But the Agarwalla brothers may become victims of their own success: In mid-January, Pawtucket, Rhode Island-based Hasbro, which holds the Scrabble trademark in the U.S. and Canada, asked Facebook to remove Scrabulous because of copyright infringement. “We have spent many years building the Scrabble brand, and what Scrabulous is doing is piracy,” reads an official Hasbro statement. “We … hope to find an amicable solution. If we cannot come to one quickly, we will be forced to close down the illegal online game.”

The Agarwallas’ entrée into viral superstardom demonstrates the business opportunities inherent in the Facebook platform, according to Wharton’s Whitehouse. Launching an online application is “not like cranking up a manufacturing plant,” he says. “The barriers to entry, while not trivial, are relatively low — basically the cost of a clever programmer’s time.” The Agarwallas’ seemingly accidental success is actually a common pattern, he adds. “Often developers create their first application without any immediate plans for revenue generation. If it doesn’t take off, it doesn’t matter, because they didn’t expect to make any money. If it does take off, they can then figure out how to generate revenue.” Such a nothing-to-lose strategy is less appealing for major businesses. “The lone programmer has a different set of incentives for making his work available for free. An established company, with a responsibility to its shareholders, will probably take a more measured path.”

In August 2007, Hasbro sold the digital rights to Scrabble and other games to the Redwood City, Calif.-based online gaming giant Electronic Arts (EA). The following month, EA launched a version of Scrabble for mobile phones. Technology reviewers gave the game a thumbs-up except for one potentially fatal flaw: Users can only play with one another by physically passing the phone back and forth between them.

Hasbro does have online multiplayer games. Users can download Monopoly, another Hasbro board game, for $19.95, but playing with friends is only possible if they buy the game as well.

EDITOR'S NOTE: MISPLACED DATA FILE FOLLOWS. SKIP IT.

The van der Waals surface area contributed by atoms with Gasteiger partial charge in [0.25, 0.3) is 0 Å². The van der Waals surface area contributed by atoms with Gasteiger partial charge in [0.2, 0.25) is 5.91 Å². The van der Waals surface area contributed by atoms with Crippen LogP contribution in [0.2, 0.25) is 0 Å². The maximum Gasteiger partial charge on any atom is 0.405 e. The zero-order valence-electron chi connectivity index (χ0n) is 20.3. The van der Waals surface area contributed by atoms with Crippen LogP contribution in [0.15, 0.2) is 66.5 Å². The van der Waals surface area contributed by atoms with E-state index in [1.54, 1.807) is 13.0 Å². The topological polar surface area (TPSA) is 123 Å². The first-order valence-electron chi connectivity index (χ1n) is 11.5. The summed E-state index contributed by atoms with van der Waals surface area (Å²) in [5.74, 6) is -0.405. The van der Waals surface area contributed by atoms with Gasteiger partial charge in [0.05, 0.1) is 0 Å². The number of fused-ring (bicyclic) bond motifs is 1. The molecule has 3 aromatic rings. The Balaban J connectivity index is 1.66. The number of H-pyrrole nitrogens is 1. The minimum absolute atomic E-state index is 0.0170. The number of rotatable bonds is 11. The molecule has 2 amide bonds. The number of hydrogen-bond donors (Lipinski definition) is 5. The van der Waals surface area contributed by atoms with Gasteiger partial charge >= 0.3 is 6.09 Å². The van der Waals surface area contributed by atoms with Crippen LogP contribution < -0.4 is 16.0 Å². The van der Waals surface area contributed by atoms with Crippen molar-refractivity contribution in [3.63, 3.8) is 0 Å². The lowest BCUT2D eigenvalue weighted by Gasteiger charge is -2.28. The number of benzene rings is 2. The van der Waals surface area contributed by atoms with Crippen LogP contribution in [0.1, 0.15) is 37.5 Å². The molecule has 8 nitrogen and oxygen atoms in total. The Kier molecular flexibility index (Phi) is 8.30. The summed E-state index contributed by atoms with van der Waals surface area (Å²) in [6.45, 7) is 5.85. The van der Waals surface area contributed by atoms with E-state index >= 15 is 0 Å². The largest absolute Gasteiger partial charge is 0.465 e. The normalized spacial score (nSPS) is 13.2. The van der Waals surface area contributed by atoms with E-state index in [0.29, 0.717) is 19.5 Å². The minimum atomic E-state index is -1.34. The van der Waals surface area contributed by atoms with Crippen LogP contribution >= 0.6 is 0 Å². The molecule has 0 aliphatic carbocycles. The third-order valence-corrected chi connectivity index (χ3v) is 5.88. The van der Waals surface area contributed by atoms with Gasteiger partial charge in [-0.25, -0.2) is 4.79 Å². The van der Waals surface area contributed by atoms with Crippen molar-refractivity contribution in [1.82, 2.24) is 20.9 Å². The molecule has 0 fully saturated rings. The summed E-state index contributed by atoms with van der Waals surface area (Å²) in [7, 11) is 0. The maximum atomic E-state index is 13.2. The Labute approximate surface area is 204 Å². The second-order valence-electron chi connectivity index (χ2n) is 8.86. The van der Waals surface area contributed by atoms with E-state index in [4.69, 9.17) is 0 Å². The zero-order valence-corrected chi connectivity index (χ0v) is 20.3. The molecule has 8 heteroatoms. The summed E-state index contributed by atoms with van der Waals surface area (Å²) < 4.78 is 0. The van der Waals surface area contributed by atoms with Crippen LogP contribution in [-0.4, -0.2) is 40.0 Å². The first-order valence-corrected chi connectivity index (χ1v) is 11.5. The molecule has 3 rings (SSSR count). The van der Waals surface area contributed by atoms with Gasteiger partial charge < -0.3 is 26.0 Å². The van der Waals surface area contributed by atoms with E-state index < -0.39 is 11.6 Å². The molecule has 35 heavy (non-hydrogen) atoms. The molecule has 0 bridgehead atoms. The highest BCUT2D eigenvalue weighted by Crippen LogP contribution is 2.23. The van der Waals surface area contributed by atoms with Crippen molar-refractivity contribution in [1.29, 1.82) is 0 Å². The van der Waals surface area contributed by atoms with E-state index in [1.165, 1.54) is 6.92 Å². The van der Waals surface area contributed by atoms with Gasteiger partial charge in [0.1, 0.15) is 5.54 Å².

Both attempts at digital board-gaming demonstrate how Scrabulous filled a niche by drawing on Facebook’s greatest asset, what Zuckerberg calls “the social graph,” the links between users and their friends. Scrabulous makes it possible, for example, to recreate a big family game of Scrabble, even when family members are scattered around the world (assuming, of course, that all family members are tech-savvy enough to maintain a Facebook account). Because Scrabulous games can be saved and played out over weeks or months, they allow for what new-media entrepreneur Rodney Rumford calls “short bursts of interaction.”

“I know so many venture capitalists and CEOs who play Scrabulous. It’s a new form of golf. Maybe you don’t have time to play nine holes, but you can socially interact and challenge one another via Scrabulous,” says Rumford, CEO of the Solana Beach, Calif.-based Gravitational Media and publisher of, a review site for Facebook applications.  

“Scrabulous has created value for the product in a way Hasbro would have never thought of doing,” says Wharton’s Fader. “Hasbro’s challenge is to call off the lawyers, do better business development and come up with an online version of the game people will like even better. If people are playing more Scrabble, they should figure out how to tap into that.”  

Karl Savage, whose Facebook photo describes him as “the unelected, unofficial radio spokesperson for the Save Scrabulous Campaign,” was asked during a BBC radio interview last week whether he would play a Hasbro-created online Scrabble game if Scrabulous were shut down.  “The main selling feature of Scrabulous for me is the fact I can play it within Facebook. If it was on an external site, I would have to search for my friends all over again, and I don’t think that would work, and I don’t think people would sign up for it.” 

Online Dating and Greeting Cards

Because the majority of Facebook application developers are individuals or small companies, major companies “who are used to hiring ad agencies with $100 million budgets are only now just beginning to work with microdevelopers,” says Rumford. A few major brands have made it big on Facebook, like Red Bull, the energy drink produced by Austria-based Red Bull GmbH, whose Facebook application “Roshambull” offers an online version of the classic children’s game “Rock-Scissors-Paper.”

But many more major brands may be falling behind. Rumford’s Gravitational Media launched a greeting card application on Facebook as a lab experiment, to give its programmers a chance to play around with the f8 platform. “We didn’t intend to make any money on it, but now we’re beating out Hallmark’s application by 10 to one,” says Rumford. On a recent day, Gravitational Media’s “Cool Greeting Cards” had 2,015 active daily users compared to 205 at “Hallmark eCards.”